The Process: Eddie Martinez

Ross Simonini
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The paintings of Eddie Martinez contain a grunting, primal urge for mark-making. With a slew of tools and techniques, he piles up canvases with chunky shapes and smears that appear simultaneously accidental and blithely confident. The layers of his work go deep, and a nice, long look at a Martinez image reveals an idiosyncratic history of art: cave paintings, still lifes, animation, art brut, children’s drawings, and graffiti are all stacked and spread into an undeniable slab of satisfaction. Eddie and I spoke at his studio, in front of an exhibition’s worth of new paintings.

—Ross Simonini

Ghost Fish

THE BELIEVER: This one’s great.

EDDIE MARTINEZ: Yeah, I’m happy with that one. I’m suddenly interested in trying to figure out if my drawings translate into large-scale paintings. This is starting to feel pretty drawingish to me.

BLVR: What do you mean, “drawingish”?

EM: Like the weight. It’s impossible to take a drawing and just say, I want to make a five-by-seven painting. I’m not saying it’s impossible. But for me, in my process, I haven’t figured it out yet. So that’s why I’m constantly trying to replicate it—how do you make a pen line out of that same weight of paint? How does that translate? So I’m playing with different-sized brushes and different motions. It’s starting to get there. I feel like my drawings are more successful, quicker. And they’re easier to make. It’s not about someone else looking at it and saying, “Oh, that’s like a drawing.” It’s about me looking at it and feeling it’s natural.

BLVR: You said that this is your most abstract painting.

EM: Yeah, not ever, but out of this body of work it is. I don’t know, I’m just really enamored of that painting. I feel like I’m doing some things there that I’ve been wanting to do.

BLVR: Could you say what those things are?

EM: Um, I like that collaged sun. That raw-canvas collaged sun. It’s just like raw canvas with a little bit of paint on it. It’s dusty, so it really looks collage-y to me. It has that faint charcoal line. You can see the sheen and the white. And then it’s just really flat. It just feels like the definitive collage move. It feels abstract to me.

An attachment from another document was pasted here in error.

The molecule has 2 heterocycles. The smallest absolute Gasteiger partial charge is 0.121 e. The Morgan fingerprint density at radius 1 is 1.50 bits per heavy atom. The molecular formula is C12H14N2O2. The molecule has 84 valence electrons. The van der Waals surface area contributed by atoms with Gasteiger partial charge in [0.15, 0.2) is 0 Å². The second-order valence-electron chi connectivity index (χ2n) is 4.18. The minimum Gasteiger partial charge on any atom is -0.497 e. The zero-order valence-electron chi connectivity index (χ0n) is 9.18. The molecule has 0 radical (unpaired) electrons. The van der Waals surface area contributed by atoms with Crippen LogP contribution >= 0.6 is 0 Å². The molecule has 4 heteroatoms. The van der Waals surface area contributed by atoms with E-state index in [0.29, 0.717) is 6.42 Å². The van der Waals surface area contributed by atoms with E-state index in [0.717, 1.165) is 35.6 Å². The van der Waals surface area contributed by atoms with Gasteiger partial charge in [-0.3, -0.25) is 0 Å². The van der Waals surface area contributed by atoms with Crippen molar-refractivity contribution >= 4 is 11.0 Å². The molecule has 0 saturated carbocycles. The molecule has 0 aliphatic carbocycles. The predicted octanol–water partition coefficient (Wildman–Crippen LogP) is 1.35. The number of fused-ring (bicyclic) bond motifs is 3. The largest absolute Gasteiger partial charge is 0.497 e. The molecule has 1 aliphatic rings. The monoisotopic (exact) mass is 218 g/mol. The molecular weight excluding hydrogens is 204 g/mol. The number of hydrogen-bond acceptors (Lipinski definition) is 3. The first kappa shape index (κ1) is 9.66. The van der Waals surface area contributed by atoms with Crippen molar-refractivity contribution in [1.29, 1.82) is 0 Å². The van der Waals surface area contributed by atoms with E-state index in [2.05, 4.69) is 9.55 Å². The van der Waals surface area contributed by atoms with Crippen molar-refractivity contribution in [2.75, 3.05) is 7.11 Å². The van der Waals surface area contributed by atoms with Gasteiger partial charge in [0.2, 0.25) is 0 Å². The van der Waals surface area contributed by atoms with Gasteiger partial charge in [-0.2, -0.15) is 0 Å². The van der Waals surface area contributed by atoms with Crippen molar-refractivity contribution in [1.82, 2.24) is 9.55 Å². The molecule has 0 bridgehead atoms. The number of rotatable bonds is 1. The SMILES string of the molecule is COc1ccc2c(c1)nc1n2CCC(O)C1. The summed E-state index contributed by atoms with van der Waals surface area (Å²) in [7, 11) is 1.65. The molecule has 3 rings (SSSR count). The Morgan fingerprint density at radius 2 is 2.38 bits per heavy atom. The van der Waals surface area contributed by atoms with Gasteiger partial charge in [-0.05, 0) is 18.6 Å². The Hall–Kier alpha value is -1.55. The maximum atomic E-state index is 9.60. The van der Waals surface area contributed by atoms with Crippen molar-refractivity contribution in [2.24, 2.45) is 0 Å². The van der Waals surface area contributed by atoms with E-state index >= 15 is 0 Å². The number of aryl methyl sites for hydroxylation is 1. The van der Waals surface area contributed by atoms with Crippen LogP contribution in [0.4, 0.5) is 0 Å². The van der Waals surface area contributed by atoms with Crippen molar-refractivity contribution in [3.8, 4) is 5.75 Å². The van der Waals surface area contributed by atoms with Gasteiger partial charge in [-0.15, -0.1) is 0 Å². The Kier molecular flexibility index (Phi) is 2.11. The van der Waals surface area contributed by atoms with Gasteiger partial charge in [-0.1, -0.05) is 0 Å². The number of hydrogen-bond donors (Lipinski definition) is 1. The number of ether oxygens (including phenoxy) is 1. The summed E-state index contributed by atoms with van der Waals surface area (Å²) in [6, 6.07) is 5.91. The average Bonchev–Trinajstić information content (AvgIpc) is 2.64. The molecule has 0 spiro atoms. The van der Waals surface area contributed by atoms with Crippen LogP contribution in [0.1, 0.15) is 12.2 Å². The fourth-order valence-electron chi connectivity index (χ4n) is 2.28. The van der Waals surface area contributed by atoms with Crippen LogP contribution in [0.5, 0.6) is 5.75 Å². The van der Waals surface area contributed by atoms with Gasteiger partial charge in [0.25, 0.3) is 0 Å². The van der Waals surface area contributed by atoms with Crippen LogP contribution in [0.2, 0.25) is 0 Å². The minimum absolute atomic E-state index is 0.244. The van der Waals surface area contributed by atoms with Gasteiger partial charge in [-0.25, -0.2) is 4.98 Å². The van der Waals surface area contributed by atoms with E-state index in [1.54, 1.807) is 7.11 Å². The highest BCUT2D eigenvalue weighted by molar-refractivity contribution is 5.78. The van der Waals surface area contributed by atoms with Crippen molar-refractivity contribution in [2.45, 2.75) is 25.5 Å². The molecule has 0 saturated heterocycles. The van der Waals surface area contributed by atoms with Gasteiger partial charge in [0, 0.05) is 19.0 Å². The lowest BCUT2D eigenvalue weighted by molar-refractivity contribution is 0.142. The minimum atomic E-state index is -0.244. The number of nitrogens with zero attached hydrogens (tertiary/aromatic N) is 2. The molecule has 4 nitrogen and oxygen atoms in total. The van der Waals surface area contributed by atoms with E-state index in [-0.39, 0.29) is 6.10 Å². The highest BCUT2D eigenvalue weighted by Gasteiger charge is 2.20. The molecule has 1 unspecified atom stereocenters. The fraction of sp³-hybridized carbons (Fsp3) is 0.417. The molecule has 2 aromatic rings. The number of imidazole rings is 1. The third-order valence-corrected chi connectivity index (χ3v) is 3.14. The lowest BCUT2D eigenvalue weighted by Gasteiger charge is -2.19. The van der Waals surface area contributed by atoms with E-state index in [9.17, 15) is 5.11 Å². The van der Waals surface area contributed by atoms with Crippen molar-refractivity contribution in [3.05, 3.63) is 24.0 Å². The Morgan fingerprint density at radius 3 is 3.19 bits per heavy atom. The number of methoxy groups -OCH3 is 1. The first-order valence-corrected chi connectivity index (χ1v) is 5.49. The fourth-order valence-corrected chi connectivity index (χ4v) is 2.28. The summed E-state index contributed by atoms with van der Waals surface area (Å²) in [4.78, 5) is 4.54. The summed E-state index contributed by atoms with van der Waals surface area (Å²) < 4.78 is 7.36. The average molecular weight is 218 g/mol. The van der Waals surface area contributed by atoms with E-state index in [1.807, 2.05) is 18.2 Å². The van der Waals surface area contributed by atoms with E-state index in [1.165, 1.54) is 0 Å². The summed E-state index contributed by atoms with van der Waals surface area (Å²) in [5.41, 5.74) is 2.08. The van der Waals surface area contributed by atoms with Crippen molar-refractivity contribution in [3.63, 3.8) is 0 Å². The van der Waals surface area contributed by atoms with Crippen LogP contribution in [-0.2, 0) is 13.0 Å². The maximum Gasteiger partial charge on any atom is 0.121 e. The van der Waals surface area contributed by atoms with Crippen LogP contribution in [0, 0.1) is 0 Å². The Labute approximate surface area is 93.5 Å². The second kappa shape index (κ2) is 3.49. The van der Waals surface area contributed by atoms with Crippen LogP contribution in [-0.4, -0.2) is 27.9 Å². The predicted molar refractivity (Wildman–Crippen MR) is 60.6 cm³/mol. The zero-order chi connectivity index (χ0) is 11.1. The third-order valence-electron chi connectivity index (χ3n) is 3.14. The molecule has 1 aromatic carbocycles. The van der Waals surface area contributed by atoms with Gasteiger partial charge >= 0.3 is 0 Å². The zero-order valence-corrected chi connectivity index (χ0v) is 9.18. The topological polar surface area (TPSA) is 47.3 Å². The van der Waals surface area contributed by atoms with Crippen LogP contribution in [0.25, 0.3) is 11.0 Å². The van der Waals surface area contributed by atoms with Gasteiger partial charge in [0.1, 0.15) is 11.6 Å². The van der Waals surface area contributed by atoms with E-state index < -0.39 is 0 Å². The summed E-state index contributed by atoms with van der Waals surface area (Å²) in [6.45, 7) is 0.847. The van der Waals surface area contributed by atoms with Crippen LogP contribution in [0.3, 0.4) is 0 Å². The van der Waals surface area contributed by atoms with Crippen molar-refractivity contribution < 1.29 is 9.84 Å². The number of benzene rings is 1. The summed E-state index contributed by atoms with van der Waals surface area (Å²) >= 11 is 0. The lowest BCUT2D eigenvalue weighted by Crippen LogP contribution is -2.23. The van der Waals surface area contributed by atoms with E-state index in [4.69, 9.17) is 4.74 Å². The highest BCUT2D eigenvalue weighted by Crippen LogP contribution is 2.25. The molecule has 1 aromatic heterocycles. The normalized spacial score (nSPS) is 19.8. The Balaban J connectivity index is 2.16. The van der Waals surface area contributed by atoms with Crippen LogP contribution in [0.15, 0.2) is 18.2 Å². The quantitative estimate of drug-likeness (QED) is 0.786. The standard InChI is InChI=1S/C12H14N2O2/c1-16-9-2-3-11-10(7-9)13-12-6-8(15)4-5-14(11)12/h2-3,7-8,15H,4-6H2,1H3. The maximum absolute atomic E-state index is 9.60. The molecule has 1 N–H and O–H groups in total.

BLVR: Are you trying to get the feel of collage with a whole painting like this?

EM: No, I’m never trying to replicate that. And I’m not trying to make it look like a drawing, either, ’cause I could just make a large-scale drawing. I could make five drawings while we’re sitting here. Doodles. And I might really like one of them a lot. And so how do I get that with a painting? I just want to like the paintings as much as I like the drawings.

BLVR: Would you say artists like, say, de Kooning, got at that?

EM: Where they’re super-confident. And I guess that’s what I’m really talking about with the drawings. Because it’s just second nature to me to make a drawing; I don’t really think about it.

BLVR: But paintings aren’t really like that? They’re so much work.

EM: They are. There’s just a lot more involved in a painting this size.

BLVR: Did any of these elements come out of drawings specifically?

EM: Yeah.

BLVR: Because it feels like with a lot of your other drawings there are certain visual tropes that reappear— a vocabulary.

EM: Repetition always comes from the drawing. Like the eyeballs down there. There are a few eyeballs there. The little, like, raindrop-teardrop thing—that black one above the eyeball. But I don’t want the painting to rely on the repeated symbol. I want it to be more about the painting and the process.

BLVR: I like the repeated symbol as a way of connecting all your paintings.

EM: I do, too, but with that painting in particular I pushed it—that’s why it feels more shape-based, less representational. I don’t feel like I’m ever going to be an abstract painter. I’m never going to be a purely representational painter. I just want to keep it open.

BLVR: Why did you call it Ghost Fish?

EM: That shape on the bottom.

BLVR: Is that how most of your work is titled, an image that calls to mind some words?

EM: Yeah. I think so. And just from words floating around in space.

BLVR: It’s like you’re choosing words, but nobody can quite see the connection, so the words don’t get in the way.

EM: I don’t want that to happen. Not anymore. That was easier and more accepted to do for a while, but now I feel like a part of the evolution of the work is also the titles. You can’t keep naming them like, I don’t know, whatever goofy shit I used to name them.

BLVR: Like what?

EM: In 2004 I named a painting—it was a little guy with a bottle—Tubular Bro. Which is fine, I don’t want to totally lose that, but now, as the paintings become more mature to me, and I work harder on them, the titles go along with that.

BLVR: How long did you work on this one?

EM: I worked on it for a summer; these are all summer and fall.